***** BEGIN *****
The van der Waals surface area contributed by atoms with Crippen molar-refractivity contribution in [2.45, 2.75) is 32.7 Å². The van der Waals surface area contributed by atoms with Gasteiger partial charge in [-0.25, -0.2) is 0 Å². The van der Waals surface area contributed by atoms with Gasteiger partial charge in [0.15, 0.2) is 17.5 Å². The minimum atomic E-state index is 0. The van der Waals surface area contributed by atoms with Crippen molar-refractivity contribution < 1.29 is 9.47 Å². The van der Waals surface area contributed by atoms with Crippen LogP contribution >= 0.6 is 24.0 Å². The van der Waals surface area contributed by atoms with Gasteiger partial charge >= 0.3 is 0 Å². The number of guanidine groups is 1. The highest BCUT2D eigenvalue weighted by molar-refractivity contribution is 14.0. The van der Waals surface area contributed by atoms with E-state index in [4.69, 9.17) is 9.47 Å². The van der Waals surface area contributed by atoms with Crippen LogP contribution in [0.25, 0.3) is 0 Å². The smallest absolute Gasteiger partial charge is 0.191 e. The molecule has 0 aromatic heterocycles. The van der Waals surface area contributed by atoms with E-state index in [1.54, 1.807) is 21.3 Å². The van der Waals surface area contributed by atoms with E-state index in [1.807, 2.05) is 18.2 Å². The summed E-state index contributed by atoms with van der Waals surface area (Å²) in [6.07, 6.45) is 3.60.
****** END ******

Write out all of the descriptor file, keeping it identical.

The van der Waals surface area contributed by atoms with Crippen molar-refractivity contribution in [2.45, 2.75) is 32.7 Å². The van der Waals surface area contributed by atoms with Gasteiger partial charge in [-0.25, -0.2) is 0 Å². The van der Waals surface area contributed by atoms with Gasteiger partial charge in [0.15, 0.2) is 17.5 Å². The minimum atomic E-state index is 0. The van der Waals surface area contributed by atoms with Crippen molar-refractivity contribution < 1.29 is 9.47 Å². The van der Waals surface area contributed by atoms with Crippen LogP contribution >= 0.6 is 24.0 Å². The van der Waals surface area contributed by atoms with Gasteiger partial charge >= 0.3 is 0 Å². The number of guanidine groups is 1. The highest BCUT2D eigenvalue weighted by molar-refractivity contribution is 14.0. The van der Waals surface area contributed by atoms with E-state index in [4.69, 9.17) is 9.47 Å². The van der Waals surface area contributed by atoms with Crippen LogP contribution in [0.25, 0.3) is 0 Å². The smallest absolute Gasteiger partial charge is 0.191 e. The molecule has 0 aromatic heterocycles. The van der Waals surface area contributed by atoms with E-state index in [1.54, 1.807) is 21.3 Å². The van der Waals surface area contributed by atoms with E-state index in [1.807, 2.05) is 18.2 Å². The summed E-state index contributed by atoms with van der Waals surface area (Å²) in [6.07, 6.45) is 3.60.